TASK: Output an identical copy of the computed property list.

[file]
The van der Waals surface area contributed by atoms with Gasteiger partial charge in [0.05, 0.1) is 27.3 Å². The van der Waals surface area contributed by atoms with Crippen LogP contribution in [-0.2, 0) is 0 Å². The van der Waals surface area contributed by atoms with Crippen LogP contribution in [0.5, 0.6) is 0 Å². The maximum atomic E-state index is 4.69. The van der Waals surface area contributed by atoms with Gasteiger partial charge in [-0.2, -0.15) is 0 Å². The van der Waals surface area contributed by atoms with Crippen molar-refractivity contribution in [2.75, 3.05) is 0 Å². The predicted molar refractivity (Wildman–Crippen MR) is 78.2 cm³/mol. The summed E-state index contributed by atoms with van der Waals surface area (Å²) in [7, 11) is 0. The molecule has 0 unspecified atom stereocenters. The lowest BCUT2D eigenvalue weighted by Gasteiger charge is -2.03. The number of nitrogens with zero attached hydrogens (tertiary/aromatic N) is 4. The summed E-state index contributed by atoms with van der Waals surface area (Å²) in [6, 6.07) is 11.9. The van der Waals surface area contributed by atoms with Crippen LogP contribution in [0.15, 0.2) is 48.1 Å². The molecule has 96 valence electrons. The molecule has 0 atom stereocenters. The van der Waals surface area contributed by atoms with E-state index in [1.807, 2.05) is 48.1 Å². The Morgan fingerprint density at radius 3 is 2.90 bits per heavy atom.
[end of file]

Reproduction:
The van der Waals surface area contributed by atoms with Gasteiger partial charge in [0.05, 0.1) is 27.3 Å². The van der Waals surface area contributed by atoms with Crippen LogP contribution in [-0.2, 0) is 0 Å². The van der Waals surface area contributed by atoms with Crippen LogP contribution in [0.5, 0.6) is 0 Å². The maximum atomic E-state index is 4.69. The van der Waals surface area contributed by atoms with Gasteiger partial charge in [-0.2, -0.15) is 0 Å². The van der Waals surface area contributed by atoms with Crippen molar-refractivity contribution in [2.75, 3.05) is 0 Å². The predicted molar refractivity (Wildman–Crippen MR) is 78.2 cm³/mol. The summed E-state index contributed by atoms with van der Waals surface area (Å²) in [7, 11) is 0. The molecule has 0 unspecified atom stereocenters. The lowest BCUT2D eigenvalue weighted by Gasteiger charge is -2.03. The number of nitrogens with zero attached hydrogens (tertiary/aromatic N) is 4. The summed E-state index contributed by atoms with van der Waals surface area (Å²) in [6, 6.07) is 11.9. The van der Waals surface area contributed by atoms with Crippen LogP contribution in [0.15, 0.2) is 48.1 Å². The molecule has 96 valence electrons. The molecule has 0 atom stereocenters. The van der Waals surface area contributed by atoms with E-state index in [1.807, 2.05) is 48.1 Å². The Morgan fingerprint density at radius 3 is 2.90 bits per heavy atom.